The Fantasy Flight Games Star Wars RPG designer talks about incorporating the Clone Wars, the Wheel, and much more!
Game designer Sterling Hershey has worked on Star Wars roleplaying games for West End Games, Wizards of the Coast, and Fantasy Flight Games. He’s also an architect. In 2013, FFG released his Beyond the Rim, Star Wars: Edge of the Empire's first full-length adventure. In the RPG is one of Dak’s Red Five characters, Brun Brux, profiled in the May/June 2015 issue of the Star Wars Insider. After first meeting at Donna Keeley’s Rebel Legion booth at Celebration Anaheim, Dak and Sterling were able connect later to discuss the architect’s perspective on Star Wars gaming.
John “Dak” Morton: Sterling, you are a graduate of the University of Kansas School of Architecture and Urban Planning. Tell me about architecture and how you have made that intersect with Star Wars and gaming.
Sterling Hershey: Probably the most obvious way is through cartography. For instance, I use my design training and experience to do a roleplaying game’s map layout or deck plan. Of course, my architecture training is good for designing any structure in a game, a ship, for example. My approach is often to give a spatial start for the stories. The adventures are all based on geography or location. So I’ll first search it out, map it and submit. And then, well, Fantasy Flight’s art is fantastic; their artists take what I have laid out and crank it up to be even better than I was originally thinking.
John “Dak” Morton: So, for you cartography is very key to your creative process.
Sterling Hershey: Yeah, I was doing cartography way back when I was freelancing with West End Games. I should say as an architect though, I’m also very into area layouts. So I get a real kick out of working with deck plans. I really enjoyed designing the deck plans for the Nebulon B. I’ve recently revisited that. The Nebulon B is the medical frigate that appears at the end of The Empire Strikes Back.
John “Dak” Morton: So, what’s been the range of your writing over the years?
Sterling Hershey: Roleplaying games. I’ve done a few short stories incorporated in games. As a rule, I do a page or two to introduce the setting to the players. I’ve written for Star Wars, Dungeons & Dragons, and Savage Worlds, recently on their Last Parsec game setting. I guess I like to write in more of the exploration style. I started a novel, but I’ve been too busy to finish it. Like most game writers, I freelance. My day job as an architect is 40 hours-plus a week. Sometimes that gets really busy. Over the years, I’ve done work on sports stadiums, arenas, minor league ballparks and some world class and major league facilities. I worked on Heinz Field, the Steelers’ NFL stadium. This might interest you, being a one-time Londoner: I worked on the new Wembley National Stadium.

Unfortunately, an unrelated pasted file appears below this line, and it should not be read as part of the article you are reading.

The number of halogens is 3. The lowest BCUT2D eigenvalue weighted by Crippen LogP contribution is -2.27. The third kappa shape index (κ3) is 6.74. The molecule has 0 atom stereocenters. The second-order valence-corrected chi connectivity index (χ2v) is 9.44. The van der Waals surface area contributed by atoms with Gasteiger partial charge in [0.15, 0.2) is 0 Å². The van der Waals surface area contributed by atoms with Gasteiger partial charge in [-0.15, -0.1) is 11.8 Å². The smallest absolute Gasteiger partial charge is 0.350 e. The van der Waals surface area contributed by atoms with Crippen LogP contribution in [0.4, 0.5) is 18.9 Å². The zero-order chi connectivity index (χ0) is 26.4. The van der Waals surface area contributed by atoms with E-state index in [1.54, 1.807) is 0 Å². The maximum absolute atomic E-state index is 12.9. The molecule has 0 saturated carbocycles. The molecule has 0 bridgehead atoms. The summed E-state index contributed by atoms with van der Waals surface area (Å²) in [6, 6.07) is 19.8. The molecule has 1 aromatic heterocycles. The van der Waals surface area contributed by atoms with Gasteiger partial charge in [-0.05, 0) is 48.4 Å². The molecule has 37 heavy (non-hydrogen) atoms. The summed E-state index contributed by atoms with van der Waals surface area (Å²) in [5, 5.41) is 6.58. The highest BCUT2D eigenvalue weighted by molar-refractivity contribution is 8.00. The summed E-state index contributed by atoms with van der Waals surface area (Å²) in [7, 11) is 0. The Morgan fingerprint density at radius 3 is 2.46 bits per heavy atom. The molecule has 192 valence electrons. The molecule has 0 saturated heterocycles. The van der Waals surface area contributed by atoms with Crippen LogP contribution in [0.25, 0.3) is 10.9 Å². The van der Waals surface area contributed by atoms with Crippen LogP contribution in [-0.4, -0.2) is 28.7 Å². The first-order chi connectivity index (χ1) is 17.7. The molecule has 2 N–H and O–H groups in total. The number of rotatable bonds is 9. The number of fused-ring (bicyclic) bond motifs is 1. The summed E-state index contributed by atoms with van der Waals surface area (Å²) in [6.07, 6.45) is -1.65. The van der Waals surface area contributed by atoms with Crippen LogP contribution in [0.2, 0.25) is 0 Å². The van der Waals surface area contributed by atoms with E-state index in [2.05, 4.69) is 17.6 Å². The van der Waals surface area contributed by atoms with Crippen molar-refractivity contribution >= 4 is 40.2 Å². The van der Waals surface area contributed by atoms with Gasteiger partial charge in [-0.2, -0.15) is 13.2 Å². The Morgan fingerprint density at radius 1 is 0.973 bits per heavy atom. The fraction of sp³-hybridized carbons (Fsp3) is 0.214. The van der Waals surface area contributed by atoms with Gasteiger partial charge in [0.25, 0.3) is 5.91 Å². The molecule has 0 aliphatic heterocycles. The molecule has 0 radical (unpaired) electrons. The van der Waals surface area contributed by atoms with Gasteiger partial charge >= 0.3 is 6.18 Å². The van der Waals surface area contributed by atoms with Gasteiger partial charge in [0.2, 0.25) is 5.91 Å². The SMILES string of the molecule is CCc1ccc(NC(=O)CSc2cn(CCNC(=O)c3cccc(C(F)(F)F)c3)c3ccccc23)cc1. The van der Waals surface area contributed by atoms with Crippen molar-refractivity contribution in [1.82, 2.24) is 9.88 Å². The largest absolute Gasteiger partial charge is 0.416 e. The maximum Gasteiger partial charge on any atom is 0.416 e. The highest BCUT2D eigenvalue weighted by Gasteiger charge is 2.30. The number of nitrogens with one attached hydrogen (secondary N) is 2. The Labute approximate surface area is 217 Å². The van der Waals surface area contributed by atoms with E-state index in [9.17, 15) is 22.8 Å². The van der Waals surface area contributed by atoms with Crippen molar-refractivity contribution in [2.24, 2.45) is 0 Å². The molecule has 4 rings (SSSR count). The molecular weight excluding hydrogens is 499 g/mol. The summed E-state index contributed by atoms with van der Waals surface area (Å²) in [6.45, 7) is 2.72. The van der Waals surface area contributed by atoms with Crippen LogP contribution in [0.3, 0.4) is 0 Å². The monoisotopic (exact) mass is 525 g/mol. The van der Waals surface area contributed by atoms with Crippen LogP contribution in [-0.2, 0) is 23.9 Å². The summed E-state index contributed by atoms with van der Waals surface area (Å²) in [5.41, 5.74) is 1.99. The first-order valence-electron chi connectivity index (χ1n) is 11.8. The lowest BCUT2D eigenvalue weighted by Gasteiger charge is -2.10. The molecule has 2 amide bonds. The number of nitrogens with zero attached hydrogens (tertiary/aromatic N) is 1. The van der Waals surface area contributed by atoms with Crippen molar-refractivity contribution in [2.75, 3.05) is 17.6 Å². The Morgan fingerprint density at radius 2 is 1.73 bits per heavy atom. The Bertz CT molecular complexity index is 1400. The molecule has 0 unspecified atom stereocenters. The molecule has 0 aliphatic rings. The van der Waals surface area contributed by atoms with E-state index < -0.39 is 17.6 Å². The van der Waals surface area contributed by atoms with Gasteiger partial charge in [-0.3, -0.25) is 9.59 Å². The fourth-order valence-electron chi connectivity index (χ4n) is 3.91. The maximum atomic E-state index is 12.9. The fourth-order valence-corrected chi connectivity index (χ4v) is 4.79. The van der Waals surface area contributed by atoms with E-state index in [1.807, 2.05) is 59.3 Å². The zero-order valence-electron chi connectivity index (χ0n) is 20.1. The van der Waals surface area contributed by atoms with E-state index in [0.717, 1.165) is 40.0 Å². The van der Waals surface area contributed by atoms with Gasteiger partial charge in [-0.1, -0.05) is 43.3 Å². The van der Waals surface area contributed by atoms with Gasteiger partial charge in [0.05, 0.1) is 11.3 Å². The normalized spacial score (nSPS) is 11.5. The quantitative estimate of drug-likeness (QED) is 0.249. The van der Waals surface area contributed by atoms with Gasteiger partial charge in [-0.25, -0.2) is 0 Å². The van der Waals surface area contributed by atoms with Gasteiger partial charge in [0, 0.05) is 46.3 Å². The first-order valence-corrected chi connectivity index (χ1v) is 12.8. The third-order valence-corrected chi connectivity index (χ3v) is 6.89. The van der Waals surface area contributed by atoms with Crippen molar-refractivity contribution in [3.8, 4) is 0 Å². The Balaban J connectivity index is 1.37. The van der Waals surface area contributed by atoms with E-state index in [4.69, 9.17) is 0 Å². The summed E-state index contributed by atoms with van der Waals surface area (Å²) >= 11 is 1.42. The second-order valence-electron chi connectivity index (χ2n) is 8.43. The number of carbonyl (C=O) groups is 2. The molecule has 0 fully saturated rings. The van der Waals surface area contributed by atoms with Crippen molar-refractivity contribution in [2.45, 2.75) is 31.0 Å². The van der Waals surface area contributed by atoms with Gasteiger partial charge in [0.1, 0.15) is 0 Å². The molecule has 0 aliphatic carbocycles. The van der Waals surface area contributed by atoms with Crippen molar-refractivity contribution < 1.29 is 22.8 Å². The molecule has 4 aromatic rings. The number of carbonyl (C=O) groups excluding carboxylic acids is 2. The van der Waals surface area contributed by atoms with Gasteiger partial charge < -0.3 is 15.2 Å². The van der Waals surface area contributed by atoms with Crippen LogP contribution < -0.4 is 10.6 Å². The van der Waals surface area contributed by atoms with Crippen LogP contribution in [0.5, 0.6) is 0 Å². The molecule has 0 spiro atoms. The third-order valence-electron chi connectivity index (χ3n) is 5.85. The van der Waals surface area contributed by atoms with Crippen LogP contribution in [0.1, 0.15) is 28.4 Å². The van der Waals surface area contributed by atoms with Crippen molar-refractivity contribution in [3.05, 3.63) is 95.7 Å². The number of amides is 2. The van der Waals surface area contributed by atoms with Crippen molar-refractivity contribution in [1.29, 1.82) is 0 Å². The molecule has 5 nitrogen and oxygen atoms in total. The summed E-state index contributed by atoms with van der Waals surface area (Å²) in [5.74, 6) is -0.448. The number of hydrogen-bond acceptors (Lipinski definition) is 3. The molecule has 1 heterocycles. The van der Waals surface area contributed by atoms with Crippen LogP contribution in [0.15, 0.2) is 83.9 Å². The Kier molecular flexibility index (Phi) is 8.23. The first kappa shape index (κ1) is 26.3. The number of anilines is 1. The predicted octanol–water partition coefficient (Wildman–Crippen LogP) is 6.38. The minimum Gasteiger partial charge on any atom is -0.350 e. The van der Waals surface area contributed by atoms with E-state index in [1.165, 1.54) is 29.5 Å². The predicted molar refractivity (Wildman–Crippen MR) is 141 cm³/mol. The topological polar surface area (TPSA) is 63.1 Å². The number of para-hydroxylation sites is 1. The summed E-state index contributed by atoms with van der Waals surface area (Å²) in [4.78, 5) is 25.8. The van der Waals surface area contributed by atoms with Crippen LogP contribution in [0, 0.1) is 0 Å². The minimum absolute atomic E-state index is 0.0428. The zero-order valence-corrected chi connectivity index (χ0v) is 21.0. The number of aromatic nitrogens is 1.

John “Dak” Morton: Most impressive. That’s the Yankee Stadium of Great Britain. Nice one. So, Beyond the Rim was the first full-length adventure for the Star Wars: Edge of the Empire game. How did you approach the project, and what makes it unique?
Sterling Hershey: So Fantasy Flight Games asked me to write it. They had ideas for tone and an overall theme, but they left the storyline mostly to me. They wanted players to look for something. So I went to the Star Wars Essential Atlas -- it’s a fantastic resource -- and I came upon some planets I liked, saw one I liked in particular and found out the Wheel could serve as a starting point. I thought it would be a good idea to pick that location for what I had in mind. I wanted to have the characters looking for a ship that disappeared during the Clone Wars. I saw the game as being something like a mystery search in the Bermuda Triangle.
John “Dak” Morton: That draws on a lot, Sterling. Is that typical for how you make an RPG cater to different specializations and styles of play?
Sterling Hershey: Yeah. Some players like adventure. Some like conspiracies, political intrigue. Some like bounty hunting. Some like to play Force-sensitive characters. Edge of the Empire focuses on these types of stories. Past versions of the RPG had one core rulebook with follow-on books for specific settings, eras, or character types. I should say I also write gamemaster chapters. This version has three game lines. The first was Edge of the Empire, which is a scum and villainy game line that takes place mainly in the Outer Rim. It’s sort of equivalent to Episode IV and deals with the fringes of society. Then the second one is Age of the Rebellion, which is essentially Rebels versus the Empire stories. And the third is Force and Destiny. It’s not your Jedi handbook or anything. It appeals to gamers who are into lightsaber combat and the mystical side of the Force. StarWars.com just previewed it, in fact. It’s about the Force, what you can do with it, and the interplay of the action and characters’ emotional states. I tried to make challenging moral choices for the player.